needed to understand it (see Task Analysis), and then be sure to teach that information instead
    of assuming that students know it already.

    Examples in Practice:

    Adult Education. Jennifer, a basic literacy tutor, has realized that her student does not understand
    the taxes and benefits on his pay stub. She explains each box on one pay stub, and has him
    explain back to her using another pay stub. To relate this to his reading instruction, they also
    use words like tax, box, and net from the form to work on his decoding skills.

    The human mind learns and remembers by connecting new information to old. If a person does not have existing knowledge to connect new information to, then learning is extremely difficult.

    ---------------------------------------------------------------------------------

    Using Active Learning

    Learning is much less likely to occur when students passively listen or observe than when they
    are actively involved. Learners need to think about new facts, ideas and skills; use them to think
    about questions (problem solving); and apply them to new areas in order to effectively learn and
    retain information. Active involvement on the part of the learner can take many forms, for example:
    It is crucial that students actively work with the facts, ideas, and skills they are learning, rather
    than just hear someone talk about what they are supposed to learn. For example, students learn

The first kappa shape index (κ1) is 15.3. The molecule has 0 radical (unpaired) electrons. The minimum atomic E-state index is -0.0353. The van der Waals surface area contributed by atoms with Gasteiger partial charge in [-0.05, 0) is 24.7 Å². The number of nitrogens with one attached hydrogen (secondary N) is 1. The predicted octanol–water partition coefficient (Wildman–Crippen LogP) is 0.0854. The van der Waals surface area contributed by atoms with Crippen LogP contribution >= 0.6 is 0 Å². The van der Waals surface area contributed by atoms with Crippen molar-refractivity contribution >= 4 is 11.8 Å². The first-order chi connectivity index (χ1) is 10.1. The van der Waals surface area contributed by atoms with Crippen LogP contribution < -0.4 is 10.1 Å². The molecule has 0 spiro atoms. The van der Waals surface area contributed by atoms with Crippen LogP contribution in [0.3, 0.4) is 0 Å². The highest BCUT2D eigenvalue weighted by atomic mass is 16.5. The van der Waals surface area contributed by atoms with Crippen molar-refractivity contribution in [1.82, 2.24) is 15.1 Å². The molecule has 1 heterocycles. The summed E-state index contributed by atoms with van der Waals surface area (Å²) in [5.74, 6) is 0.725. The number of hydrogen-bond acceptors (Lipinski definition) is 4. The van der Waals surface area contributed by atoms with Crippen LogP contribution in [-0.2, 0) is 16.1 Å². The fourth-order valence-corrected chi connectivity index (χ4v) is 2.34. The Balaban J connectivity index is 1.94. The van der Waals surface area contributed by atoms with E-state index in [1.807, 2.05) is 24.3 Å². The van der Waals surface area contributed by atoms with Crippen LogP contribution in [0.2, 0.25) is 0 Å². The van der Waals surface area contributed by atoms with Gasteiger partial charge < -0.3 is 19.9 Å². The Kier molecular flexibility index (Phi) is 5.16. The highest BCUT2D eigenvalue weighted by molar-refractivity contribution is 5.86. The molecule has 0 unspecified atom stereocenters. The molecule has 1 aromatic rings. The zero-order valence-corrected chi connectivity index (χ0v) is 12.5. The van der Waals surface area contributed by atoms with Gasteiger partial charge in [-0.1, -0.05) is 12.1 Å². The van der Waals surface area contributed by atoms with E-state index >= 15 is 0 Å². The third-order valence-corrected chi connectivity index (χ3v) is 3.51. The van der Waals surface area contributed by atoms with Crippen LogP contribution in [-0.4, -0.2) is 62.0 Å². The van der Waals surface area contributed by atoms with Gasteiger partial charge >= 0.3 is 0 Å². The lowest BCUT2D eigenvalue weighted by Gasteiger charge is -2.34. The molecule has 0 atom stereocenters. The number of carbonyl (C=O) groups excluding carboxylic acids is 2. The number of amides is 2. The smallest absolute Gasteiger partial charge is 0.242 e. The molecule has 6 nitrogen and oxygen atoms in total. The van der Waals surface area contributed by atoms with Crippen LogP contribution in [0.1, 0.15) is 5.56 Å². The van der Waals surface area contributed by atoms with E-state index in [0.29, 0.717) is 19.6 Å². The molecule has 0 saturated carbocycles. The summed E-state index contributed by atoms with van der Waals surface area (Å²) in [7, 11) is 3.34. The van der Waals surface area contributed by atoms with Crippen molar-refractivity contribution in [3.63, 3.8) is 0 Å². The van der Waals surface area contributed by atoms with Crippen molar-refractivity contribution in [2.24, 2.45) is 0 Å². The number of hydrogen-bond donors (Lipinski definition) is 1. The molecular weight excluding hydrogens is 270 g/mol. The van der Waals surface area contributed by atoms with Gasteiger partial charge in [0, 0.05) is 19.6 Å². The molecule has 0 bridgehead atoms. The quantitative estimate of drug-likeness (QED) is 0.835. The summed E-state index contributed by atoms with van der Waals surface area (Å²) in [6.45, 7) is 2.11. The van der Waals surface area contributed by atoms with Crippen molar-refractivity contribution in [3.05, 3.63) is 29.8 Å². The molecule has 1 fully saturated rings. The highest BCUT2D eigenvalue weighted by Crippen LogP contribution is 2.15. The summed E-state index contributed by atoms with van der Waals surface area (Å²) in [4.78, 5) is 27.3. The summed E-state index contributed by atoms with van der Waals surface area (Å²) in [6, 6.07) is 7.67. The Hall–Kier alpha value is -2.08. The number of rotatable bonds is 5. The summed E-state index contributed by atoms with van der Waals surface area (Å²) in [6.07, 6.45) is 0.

more from a field trip where they take notes, fill out a checklist, or write a report about the trip,
    than when they simply attend and observe. Self-study, which is often presumed to be active
    because the student is self-directed, can also be very passive if the student simply reads whatever
    is assigned but does not engage in additional learning activities. Self-study can also be very
    frustrating to students if they do not have the background knowledge, skills, and strategies to
    learn from a textbook (see Background Knowledge and Direct Strategies).

    Examples in Practice:

    Adult Education. Catherine, a GED teacher, inherited a geometry class from another teacher.
    The students were used to sitting silently, reading their textbooks and doing written exercises
    for the 45-minute class, and only one or two students ever raised a hand to ask for help.
    Catherine wanted to change this and encourage participation, so she decided to begin each
    class with a real-life math problem for the group to discuss. After a brief class discussion
    about different ways to solve the problem, she put the students into small groups and asked
    them to prepare and present their answers to the real-life problem and one from the textbook.
    The groups needed a lot of help to learn how to explore problems together, but by the end of
    the semester they were making good progress and had learned an important work skill, too
    (see Learning in Groups).
    ------------------------------------------------------------

    Thinking about Thinking (Metacognition)

    Adults enhance their ability to learn and understand information when they can "monitor their own thinking."